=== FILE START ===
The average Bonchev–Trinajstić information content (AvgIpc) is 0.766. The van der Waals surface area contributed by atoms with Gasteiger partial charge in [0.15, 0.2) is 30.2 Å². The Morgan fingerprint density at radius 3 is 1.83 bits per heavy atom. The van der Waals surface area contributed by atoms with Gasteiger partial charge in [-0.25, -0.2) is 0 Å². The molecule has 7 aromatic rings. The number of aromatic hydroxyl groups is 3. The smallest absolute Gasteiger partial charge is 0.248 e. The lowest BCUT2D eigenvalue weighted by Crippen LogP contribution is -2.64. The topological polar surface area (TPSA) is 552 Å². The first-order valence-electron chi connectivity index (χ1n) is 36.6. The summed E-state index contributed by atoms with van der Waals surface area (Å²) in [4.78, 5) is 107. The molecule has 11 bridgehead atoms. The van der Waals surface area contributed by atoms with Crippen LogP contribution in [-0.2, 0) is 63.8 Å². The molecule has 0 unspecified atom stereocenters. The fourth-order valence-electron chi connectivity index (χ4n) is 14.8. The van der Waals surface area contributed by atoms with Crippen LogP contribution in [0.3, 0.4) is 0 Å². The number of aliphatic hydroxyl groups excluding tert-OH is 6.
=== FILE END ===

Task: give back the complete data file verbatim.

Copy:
The average Bonchev–Trinajstić information content (AvgIpc) is 0.766. The van der Waals surface area contributed by atoms with Gasteiger partial charge in [0.15, 0.2) is 30.2 Å². The Morgan fingerprint density at radius 3 is 1.83 bits per heavy atom. The van der Waals surface area contributed by atoms with Gasteiger partial charge in [-0.25, -0.2) is 0 Å². The molecule has 7 aromatic rings. The number of aromatic hydroxyl groups is 3. The smallest absolute Gasteiger partial charge is 0.248 e. The lowest BCUT2D eigenvalue weighted by Crippen LogP contribution is -2.64. The topological polar surface area (TPSA) is 552 Å². The first-order valence-electron chi connectivity index (χ1n) is 36.6. The summed E-state index contributed by atoms with van der Waals surface area (Å²) in [4.78, 5) is 107. The molecule has 11 bridgehead atoms. The van der Waals surface area contributed by atoms with Crippen LogP contribution in [-0.2, 0) is 63.8 Å². The molecule has 0 unspecified atom stereocenters. The fourth-order valence-electron chi connectivity index (χ4n) is 14.8. The van der Waals surface area contributed by atoms with Crippen LogP contribution in [0.3, 0.4) is 0 Å². The number of aliphatic hydroxyl groups excluding tert-OH is 6.